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Morning tip: How Celtics flipped the script on Wizards in Game 5

Morning tip: How Celtics flipped the script on Wizards in Game 5

BOSTON -- The way the pendulum swings decisively from one side to the other in the East semifinals between the Wizards and Boston Celtics continues as each game is decided by large margins. Game 5, won 123-101 by the home team at TD Garden, wasn't any different. 

The Wizards kept Isaiah Thomas to fewer than 20 points for the third game in a row, but the result was different because the role players such as Avery Bradley (29 points), Jae Crowder (18) and Al Horford (19) made them pay.

"They had a lot of energy coming out in the first quarter," Markieff Morris said after his Wizards took a 4-0 lead only to submit to a 16-0 run by Boston. "They adjusted a little bit and by the time we picked up what they was doing they already had a 16-point lead.

"They were leaking out. They made an adjustment when the ball goes up. ... We're going to make that adjustment. We made it in the game and we stopped it but we were already down 16."

The Wizards smothered Thomas who was just 5-for-13 shooting but created better with nine assists. The shooters around him were open. And if they weren't spotting up around the three-point arc they were getting Boston out to a 15-0 edge in fast-break points.

"We took shots. We didn't do a great job of getting back," John Wall said. "Our guards and bigs didn't do a grat job of getting back and they were just running out for layups and threes."

The Wizards' transition defense was in shambles from the start. Otto Porter took Bradley as he pushed the ball up the floor and Wall didn't position himself to cut off Crowder's angle to the basket on the cut. Bradley made a simple pass for a layup and a 13-4 lead. 

Thomas, who is 5-9, set a pindown screen on Marcin Gortat and Bradley Beal to clear the real estate for Horford to step into a three-pointer. These breakdowns came in the first quarter, so fatigue can't be blamed. It was lack of focus.

Every time Wall drove, his defender (Bradley) would hand him off to the bigs in the paint and then he'd sprint to the other end for the outlet. No one shifted to the top to cover Wall upon his dribble penetration to prevent it. 

"They kind of surprised us," Wall said. "They made adjustments. It's something they must've seen ont he film and they killed us in the first quarter."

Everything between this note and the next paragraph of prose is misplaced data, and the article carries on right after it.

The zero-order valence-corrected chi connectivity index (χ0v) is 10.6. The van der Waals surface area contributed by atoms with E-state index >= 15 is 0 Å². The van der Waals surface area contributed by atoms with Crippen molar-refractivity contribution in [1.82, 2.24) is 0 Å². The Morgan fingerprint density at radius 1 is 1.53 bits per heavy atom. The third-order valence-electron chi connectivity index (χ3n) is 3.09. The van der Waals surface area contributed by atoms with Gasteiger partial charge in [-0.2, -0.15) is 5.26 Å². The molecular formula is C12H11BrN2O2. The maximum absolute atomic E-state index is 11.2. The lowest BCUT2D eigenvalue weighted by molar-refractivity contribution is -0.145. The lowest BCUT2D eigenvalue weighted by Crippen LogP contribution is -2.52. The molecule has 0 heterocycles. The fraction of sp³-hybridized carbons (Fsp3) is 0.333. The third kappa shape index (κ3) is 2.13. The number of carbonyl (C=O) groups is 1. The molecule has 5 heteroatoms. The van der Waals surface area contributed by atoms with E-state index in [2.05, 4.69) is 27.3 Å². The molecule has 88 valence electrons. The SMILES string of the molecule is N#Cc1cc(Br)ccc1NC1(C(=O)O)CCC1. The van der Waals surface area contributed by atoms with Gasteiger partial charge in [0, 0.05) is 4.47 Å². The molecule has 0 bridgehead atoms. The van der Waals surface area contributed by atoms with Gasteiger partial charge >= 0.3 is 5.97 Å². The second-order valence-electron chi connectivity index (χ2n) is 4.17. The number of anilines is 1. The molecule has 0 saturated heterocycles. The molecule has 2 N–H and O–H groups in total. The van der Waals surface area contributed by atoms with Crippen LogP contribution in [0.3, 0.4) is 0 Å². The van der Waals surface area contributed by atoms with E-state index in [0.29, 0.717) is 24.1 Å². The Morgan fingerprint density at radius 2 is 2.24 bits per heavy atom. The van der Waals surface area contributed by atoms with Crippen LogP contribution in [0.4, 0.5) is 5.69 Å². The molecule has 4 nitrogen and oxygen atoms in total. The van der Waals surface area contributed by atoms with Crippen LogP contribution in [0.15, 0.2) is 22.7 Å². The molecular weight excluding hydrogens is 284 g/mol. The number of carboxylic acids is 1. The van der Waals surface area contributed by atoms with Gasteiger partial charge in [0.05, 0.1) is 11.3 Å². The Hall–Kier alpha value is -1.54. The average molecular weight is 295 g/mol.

Morris didn't like how disengaged they were without allowing cutters off the ball to get unobstructed to the rim. When the ball is being trapped out of Thomas' hands, it's inevitable that seams will be created behind the defense. That's where the weak spot is going to be but second effort and recovery can close those off.

"We (weren't) physical enough. We were letting guys cut through the lane without touching them," Morris said. "We know they were going to do that. We were prepaared for that. We did a great job on I.T. but we let too many guys make plays and make shots."

Beal didn't make any of his four three-point attempts. The Celtics had nine more makes from long range with 16, giving them 27 more points than the Wizards in that category. 

"They're doing a good job of changing up their defense a little bit," Beal said. "Try to put I.T. on me a little bit, kind of throw the rhythm of the game off. We take him into the post, we try to hit him and run him off screens as much as possible but they do a good job of knowing my ball screens. They're up, the weakside is pulled over. Isolations? The same thing, the weakside is pulled over. We got to move, get the ball moving. Myself included."

The series heads back to Verizon Center for Game 6 on Friday. If the Wizards can force Game 7, it'll be Monday here. The Wizards would have to win at a venue where they've been unsuccessful since 2014 to advance to the conference finals.

"They beat our ass," Morris said. "We just beat their ass two times in a row. It comes with the game."

[RELATED: Celtics fans chant Oubre's name during Game 5]